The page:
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Customer Onboarding: Steps, Examples, and Best Practices

    Customer Onboarding: Steps, Examples, and Best Practices

    Customer Onboarding: Steps, Examples, and Best Practices

    The customer onboarding process is probably the most important stage of the customer lifecycle. While it comes right at the start of their journey, it sets the tone for their whole relationship with your product and company.
    Customer onboarding has a significant impact on whether a customer keeps using your product long term or churns after just a few months. Done well, it sets your customers up for success and clearly demonstrates the value of your product. Done poorly, it leaves customers questioning why they signed up in the first place.
    Below, we’re diving into six crucial steps of your customer onboarding process. You’ll find actionable best practices to help you set your newest customers up for success, plus examples from companies with really effective onboarding at each step to inspire you when looking at your own onboarding process.
    Customer onboarding is the process that new users go through to get set up and start using your product. It covers the whole journey: from initial sign-up to product activation and first use. Customer onboarding aims to deliver value to your customer as early as possible — in their first use, if possible.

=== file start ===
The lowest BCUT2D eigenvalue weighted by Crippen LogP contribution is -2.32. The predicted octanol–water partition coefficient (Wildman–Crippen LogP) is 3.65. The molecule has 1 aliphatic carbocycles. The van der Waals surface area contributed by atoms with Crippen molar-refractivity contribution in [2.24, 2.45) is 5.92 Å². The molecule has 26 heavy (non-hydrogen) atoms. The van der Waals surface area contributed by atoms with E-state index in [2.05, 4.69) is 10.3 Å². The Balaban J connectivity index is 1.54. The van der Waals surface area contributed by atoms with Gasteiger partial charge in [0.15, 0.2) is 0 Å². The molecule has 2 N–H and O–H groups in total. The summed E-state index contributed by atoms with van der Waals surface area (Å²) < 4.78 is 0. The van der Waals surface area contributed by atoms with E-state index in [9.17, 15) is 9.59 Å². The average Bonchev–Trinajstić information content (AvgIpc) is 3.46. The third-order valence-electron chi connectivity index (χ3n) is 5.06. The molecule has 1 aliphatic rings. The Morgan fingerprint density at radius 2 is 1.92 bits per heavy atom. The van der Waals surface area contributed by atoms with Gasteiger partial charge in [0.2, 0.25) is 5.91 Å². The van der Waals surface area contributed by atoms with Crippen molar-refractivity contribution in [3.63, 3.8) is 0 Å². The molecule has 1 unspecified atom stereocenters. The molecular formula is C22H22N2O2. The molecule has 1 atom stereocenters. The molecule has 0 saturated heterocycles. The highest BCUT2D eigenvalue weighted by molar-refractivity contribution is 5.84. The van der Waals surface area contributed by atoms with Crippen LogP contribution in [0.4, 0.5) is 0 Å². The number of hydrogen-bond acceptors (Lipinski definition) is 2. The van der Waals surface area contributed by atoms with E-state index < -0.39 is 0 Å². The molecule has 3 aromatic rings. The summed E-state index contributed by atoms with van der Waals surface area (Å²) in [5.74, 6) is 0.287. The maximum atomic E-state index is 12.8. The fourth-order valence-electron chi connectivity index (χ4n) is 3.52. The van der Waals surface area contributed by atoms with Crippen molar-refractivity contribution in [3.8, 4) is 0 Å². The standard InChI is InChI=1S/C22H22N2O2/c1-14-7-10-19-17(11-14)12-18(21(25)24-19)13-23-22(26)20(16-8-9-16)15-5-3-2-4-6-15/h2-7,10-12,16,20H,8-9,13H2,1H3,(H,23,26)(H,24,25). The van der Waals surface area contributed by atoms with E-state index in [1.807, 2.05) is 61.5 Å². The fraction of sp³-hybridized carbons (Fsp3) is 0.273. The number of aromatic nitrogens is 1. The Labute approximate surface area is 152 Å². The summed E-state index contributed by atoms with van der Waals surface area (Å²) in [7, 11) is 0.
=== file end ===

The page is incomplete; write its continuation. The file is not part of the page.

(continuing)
Why is customer onboarding important?
    Customer onboarding is so important because it sets the tone for the ongoing relationship your customer has with your product.
    A good onboarding process will:
    Keep your customers engaged. Helping them clearly understand and experience the value they’ll get from your product will mean they start using it successfully, but more importantly, it’ll give them a reason to log back in and use your product again and again.
    Improve trial conversions. If you offer a free or discounted product trial, customer onboarding is where your trial users get to experience the value of your product. If you can demonstrate real value in the onboarding process — right at the start of their trial — you’ll make it more likely they’ll convert into paid customers.
    Good customer onboarding sets your customers up to get value from using your product immediately and repeatedly for as long as they continue using it.
    The customer onboarding process: Steps, best practices, and examples
    Here are six important steps of your customer onboarding process with best practices and tips for each to help you set your newest customers up for long-term success with your product.
    1. Sign-up process
    It’s tempting to think that customer onboarding doesn’t start until a customer has actually signed up for your product. But we believe the sign-up process is the first step of that journey.
    Heap conducted a survey of 79 SaaS companies and found that the average conversion rate for their sign-up process was 36.2%.